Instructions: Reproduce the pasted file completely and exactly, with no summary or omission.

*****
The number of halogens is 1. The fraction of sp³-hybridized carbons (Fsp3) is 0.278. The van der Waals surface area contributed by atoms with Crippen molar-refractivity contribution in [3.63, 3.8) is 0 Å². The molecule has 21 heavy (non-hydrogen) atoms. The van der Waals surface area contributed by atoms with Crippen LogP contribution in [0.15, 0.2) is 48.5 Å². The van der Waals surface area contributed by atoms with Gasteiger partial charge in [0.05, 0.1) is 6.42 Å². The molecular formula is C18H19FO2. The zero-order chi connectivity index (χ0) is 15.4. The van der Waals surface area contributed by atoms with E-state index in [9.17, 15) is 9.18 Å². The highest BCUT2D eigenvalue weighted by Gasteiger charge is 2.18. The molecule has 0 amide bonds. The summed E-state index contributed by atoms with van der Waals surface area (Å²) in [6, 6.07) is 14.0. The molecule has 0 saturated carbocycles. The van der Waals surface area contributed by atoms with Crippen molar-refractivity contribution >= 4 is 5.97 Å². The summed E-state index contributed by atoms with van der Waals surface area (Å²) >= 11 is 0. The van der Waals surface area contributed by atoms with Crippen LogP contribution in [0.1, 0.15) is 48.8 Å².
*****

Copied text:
The number of halogens is 1. The fraction of sp³-hybridized carbons (Fsp3) is 0.278. The van der Waals surface area contributed by atoms with Crippen molar-refractivity contribution in [3.63, 3.8) is 0 Å². The molecule has 21 heavy (non-hydrogen) atoms. The van der Waals surface area contributed by atoms with Crippen LogP contribution in [0.15, 0.2) is 48.5 Å². The van der Waals surface area contributed by atoms with Gasteiger partial charge in [0.05, 0.1) is 6.42 Å². The molecular formula is C18H19FO2. The zero-order chi connectivity index (χ0) is 15.4. The van der Waals surface area contributed by atoms with E-state index in [9.17, 15) is 9.18 Å². The highest BCUT2D eigenvalue weighted by Gasteiger charge is 2.18. The molecule has 0 amide bonds. The summed E-state index contributed by atoms with van der Waals surface area (Å²) in [6, 6.07) is 14.0. The molecule has 0 saturated carbocycles. The van der Waals surface area contributed by atoms with Crippen molar-refractivity contribution >= 4 is 5.97 Å². The summed E-state index contributed by atoms with van der Waals surface area (Å²) >= 11 is 0. The van der Waals surface area contributed by atoms with Crippen LogP contribution in [0.1, 0.15) is 48.8 Å².